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Comparing the Interpersonal Behavior of Distressed Couples With and Without Depression


  • This project was funded in part by the Randy Gerson Memorial Research Award granted to the first author by the American Psychological Foundation.



This study compared the interpersonal behavior of distressed couples with depression in one partner (n = 23) to distressed couples without depression in either partner (n = 38).


Participants (mean age = 44 years old) were recruited at an urban outpatient mental health center. Couples discussed the three best things in their relationship, and their interactions were coded using Structural Analysis of Social Behavior (Benjamin, 1987).


Self- and partner-focused hostility were associated with actors’ and partners’ relationship distress. Actors’ hostility towards partners was positively associated with partners’ depression status, but negatively associated with partners’ depression symptoms. Actors’ control behavior was positively associated with their relationship distress. Whereas the behavior of depressed individuals did not differ from a control sample of nondepressed individuals, partners of depressed individuals displayed more partner-focused hostility and submissiveness than controls.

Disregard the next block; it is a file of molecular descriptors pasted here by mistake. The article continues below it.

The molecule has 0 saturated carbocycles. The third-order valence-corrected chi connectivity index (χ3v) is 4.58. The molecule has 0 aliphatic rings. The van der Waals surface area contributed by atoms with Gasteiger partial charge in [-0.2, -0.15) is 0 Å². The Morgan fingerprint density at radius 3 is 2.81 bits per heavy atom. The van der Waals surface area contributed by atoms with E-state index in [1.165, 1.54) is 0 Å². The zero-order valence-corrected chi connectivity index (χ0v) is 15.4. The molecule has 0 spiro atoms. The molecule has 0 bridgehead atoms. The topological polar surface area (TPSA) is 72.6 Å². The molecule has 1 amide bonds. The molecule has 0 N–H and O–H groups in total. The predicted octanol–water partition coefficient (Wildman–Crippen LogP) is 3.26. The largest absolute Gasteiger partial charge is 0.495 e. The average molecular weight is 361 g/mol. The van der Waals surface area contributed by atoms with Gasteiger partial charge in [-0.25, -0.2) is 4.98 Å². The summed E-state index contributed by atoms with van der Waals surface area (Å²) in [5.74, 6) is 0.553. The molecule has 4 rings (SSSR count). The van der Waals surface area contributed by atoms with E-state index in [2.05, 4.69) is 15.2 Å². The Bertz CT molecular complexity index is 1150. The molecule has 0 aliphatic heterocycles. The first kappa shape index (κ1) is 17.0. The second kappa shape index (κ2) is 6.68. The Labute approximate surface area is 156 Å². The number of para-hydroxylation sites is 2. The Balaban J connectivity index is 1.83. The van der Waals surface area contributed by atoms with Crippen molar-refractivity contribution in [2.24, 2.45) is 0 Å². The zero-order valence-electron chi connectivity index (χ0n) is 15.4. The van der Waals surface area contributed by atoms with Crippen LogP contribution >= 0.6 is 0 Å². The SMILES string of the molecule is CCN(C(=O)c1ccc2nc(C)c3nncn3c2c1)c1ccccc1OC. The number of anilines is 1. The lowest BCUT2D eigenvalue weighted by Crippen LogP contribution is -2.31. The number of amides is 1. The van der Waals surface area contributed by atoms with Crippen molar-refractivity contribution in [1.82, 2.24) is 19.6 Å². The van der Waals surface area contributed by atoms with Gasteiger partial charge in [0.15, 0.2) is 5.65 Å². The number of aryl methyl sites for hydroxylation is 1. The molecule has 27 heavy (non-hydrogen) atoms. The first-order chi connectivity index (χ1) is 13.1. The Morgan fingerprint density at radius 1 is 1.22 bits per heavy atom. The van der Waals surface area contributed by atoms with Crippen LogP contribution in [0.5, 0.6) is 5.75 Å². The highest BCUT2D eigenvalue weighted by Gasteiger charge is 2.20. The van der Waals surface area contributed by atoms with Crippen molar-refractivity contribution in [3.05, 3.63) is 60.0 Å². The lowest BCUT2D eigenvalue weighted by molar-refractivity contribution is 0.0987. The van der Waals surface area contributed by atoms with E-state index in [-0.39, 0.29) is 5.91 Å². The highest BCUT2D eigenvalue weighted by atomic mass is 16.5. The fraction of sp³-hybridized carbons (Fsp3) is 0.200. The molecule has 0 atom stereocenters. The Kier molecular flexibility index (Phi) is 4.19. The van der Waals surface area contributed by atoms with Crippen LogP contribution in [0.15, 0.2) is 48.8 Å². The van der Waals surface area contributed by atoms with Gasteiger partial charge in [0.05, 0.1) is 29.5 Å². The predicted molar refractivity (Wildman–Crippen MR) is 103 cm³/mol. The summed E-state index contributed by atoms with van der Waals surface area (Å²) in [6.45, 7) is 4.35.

Results underscore the importance of considering partner effects when conceptualizing depression within distressed relationships.